In the spirit of the Spring and of the seething energy building towards this year’s May Day, we want to tell you about one of our favourite stories, The Witch’s Child.
The Witch’s Child urges us to celebrate the return of Spring. It is about the importance of May Day and what we have to gain by rooting ourselves in the rhythm of the seasons. After a long Winter of darkness and stillness, we’ve been feeling the resurgence of growth and we rise up too, to remember the importance of re-emerging after the cold, inward months. We value the way that these ever-warmer days renew our sense of curiosity, and bring us to an almost anxious feeling of not being able to keep up with just how fast Spring is moving. Some days, it’s enough to make us remember to get up early and see what’s blooming, as we laugh at ourselves for so often spending too much time on the internet…
We first came across The Witch’s Child while browsing the usual alternative news websites, but we almost didn’t read it then. Typically, we tend to go through news sites looking for current events, for new facts and figures in the around the clock, ever-updating flood of information that is the internet. Simple storytelling is, even if we enjoy it, considered a luxury left for moments when types of learning and acting that are seen as more important or productive are done. But for whatever reason, something about The Witch’s Child caught our eye that day — we read it, and were amazed.
This piece tells an old story in a new way. We’ve all heard the one about the collapse of the Roman empire, and how imperial power then moved North into other parts of Europe. What The Witch’s Child offers is not new facts, but rather a new telling, a new perspective — the pieces of a familiar story coming together in a new way to become something truly beautiful and subversive. It challenges us to value different kinds of knowledge and truth.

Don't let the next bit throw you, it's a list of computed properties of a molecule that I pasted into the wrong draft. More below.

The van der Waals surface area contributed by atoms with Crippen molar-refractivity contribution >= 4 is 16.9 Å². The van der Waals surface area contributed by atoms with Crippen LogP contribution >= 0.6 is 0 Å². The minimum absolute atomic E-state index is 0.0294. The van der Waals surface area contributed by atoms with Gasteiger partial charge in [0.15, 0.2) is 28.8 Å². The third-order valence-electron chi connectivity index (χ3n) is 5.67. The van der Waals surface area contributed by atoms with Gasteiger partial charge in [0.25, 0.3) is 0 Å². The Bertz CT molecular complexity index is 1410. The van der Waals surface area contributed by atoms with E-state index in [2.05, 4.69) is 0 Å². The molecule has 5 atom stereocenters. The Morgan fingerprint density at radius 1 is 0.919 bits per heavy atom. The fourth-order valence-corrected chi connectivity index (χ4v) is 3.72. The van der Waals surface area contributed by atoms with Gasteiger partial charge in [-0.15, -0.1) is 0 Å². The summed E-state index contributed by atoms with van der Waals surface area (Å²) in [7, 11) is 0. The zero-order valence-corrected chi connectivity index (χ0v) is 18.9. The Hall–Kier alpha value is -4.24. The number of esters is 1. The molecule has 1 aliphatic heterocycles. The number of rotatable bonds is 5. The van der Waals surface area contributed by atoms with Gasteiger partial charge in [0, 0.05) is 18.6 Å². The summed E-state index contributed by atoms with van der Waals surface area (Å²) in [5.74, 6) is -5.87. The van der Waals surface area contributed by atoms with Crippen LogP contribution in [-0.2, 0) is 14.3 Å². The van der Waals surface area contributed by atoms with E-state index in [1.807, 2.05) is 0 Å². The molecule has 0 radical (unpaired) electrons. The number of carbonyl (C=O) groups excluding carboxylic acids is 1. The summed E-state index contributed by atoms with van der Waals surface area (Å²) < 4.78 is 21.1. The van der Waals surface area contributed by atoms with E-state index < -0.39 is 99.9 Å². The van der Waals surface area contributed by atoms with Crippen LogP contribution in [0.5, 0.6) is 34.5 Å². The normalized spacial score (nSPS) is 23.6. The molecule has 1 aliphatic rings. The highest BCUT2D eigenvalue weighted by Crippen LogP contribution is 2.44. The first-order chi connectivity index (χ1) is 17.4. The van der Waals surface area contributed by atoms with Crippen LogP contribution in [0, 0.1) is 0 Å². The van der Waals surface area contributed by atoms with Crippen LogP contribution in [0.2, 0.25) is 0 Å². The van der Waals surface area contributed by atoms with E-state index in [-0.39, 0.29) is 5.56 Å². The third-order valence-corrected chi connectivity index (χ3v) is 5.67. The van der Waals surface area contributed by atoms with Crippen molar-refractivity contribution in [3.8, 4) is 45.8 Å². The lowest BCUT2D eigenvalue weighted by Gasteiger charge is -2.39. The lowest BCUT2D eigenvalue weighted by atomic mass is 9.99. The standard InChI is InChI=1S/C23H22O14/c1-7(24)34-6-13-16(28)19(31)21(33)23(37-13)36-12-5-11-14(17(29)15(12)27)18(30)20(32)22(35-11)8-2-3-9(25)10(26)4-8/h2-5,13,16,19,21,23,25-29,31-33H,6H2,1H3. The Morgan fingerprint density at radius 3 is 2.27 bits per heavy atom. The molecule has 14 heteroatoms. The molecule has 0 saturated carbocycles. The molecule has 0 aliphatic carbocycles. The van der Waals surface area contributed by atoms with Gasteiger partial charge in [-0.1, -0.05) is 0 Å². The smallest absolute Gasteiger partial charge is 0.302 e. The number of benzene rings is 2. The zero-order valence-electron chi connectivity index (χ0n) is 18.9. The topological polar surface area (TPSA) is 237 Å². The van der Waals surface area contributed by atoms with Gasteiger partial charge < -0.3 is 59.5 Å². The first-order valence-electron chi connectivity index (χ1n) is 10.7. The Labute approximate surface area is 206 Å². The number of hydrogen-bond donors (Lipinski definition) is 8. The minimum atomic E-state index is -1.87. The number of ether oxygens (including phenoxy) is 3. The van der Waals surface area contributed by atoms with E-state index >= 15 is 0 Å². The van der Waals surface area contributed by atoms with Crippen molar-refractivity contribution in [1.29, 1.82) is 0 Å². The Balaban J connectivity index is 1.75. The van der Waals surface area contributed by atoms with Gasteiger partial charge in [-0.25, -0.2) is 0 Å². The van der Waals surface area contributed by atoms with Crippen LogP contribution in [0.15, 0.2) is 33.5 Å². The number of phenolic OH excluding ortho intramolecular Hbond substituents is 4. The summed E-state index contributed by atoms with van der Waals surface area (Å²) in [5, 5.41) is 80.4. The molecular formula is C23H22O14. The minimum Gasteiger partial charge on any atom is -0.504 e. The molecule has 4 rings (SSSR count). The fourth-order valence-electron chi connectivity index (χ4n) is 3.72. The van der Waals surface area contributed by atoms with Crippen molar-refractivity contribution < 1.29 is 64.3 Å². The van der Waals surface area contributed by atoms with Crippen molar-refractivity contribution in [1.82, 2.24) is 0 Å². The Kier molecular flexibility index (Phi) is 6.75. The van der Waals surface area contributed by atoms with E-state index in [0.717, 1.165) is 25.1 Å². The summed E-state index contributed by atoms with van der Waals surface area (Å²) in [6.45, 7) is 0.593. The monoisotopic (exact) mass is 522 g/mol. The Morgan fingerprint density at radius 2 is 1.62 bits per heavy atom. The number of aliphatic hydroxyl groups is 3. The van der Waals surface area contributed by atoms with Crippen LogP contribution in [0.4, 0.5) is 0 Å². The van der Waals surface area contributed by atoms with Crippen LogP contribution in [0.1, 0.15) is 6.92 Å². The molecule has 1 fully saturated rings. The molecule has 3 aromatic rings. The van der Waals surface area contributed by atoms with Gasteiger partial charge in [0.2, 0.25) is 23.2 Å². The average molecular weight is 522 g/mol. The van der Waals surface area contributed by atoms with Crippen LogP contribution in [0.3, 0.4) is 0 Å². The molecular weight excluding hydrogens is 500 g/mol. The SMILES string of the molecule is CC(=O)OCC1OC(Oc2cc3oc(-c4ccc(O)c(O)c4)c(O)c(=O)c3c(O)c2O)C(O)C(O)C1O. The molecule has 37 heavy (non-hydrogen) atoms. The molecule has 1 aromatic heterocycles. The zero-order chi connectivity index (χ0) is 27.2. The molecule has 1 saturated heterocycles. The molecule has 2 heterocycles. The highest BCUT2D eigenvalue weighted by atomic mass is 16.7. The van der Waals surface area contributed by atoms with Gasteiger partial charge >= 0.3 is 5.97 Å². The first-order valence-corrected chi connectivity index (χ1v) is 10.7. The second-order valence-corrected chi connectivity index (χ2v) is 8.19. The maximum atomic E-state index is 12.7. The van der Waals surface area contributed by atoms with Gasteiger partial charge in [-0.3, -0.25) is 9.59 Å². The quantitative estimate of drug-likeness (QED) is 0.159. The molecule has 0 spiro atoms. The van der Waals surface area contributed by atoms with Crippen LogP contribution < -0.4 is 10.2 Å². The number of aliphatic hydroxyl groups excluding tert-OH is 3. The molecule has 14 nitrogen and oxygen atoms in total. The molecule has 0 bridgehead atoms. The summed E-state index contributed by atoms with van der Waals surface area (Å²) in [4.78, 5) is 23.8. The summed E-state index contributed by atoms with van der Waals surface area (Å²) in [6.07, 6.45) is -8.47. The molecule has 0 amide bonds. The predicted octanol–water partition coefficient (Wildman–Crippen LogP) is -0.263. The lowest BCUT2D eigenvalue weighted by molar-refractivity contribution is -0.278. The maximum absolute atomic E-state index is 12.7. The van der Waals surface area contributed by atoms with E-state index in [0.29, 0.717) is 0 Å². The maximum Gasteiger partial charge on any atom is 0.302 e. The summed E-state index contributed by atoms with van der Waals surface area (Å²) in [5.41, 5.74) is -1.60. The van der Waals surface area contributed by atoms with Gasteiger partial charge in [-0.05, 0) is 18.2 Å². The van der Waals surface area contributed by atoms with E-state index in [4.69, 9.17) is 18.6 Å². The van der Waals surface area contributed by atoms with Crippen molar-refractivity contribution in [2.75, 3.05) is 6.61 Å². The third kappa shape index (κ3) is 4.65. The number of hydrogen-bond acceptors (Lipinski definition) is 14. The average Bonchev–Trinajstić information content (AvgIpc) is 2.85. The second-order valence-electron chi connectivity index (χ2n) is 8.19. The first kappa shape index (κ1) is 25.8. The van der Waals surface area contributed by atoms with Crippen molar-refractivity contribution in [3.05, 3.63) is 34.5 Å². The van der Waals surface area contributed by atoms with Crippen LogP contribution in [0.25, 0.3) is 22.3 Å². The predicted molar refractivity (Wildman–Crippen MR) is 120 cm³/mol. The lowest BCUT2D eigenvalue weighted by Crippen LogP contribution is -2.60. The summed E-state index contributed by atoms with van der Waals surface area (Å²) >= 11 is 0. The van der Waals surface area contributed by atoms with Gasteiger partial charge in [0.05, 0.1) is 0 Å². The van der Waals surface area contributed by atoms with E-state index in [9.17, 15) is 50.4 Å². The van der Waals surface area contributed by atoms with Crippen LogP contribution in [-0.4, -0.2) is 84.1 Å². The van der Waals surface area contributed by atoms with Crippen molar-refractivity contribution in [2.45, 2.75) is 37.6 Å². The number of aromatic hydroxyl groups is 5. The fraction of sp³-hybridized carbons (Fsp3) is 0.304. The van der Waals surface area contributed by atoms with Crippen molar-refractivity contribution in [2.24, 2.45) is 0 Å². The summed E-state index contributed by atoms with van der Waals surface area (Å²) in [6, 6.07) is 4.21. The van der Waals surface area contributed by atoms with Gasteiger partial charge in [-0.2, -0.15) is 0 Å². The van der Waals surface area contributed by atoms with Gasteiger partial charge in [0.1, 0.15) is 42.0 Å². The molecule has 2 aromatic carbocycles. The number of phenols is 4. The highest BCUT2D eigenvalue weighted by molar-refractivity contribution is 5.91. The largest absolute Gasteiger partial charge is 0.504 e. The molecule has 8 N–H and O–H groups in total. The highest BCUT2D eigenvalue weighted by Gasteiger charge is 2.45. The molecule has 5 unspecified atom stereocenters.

By retelling the story of the peoples who would later become English, French, German, Spanish and other nationals of Western Europe, The Witch’s Child gives us an example of how settlers can connect with their own history of being colonized. It is the story of how a people lost touch with the rhythms of nature and had their traditions broken, which left them vulnerable to being turned into bullets in the colonizers gun to be used against peoples elsewhere. For many of us, when we reject the sanitized colonial histories we are taught, we have nothing to replace it with. Without a story of how we came to be lost in a shopping mall on stolen land, it can be difficult to do anything more than feel guilty for being that way. But in retelling our history, we settlers can regrow some roots, supporting our healing and reducing our isolation from a history of struggle.
“This is your story, child. This is why it seems you have everything, but you feel you have nothing. Trust your feelings. Do not numb them with the pills they offer you. Because those feelings of anguish and rage are the same itch the seed feels in the last days of Winter, before it bursts open and sends out its buds into the world. It is this growth—uncontrolled, spontaneous—that would deprive them of their soldiers, which is why they fear it above all else.”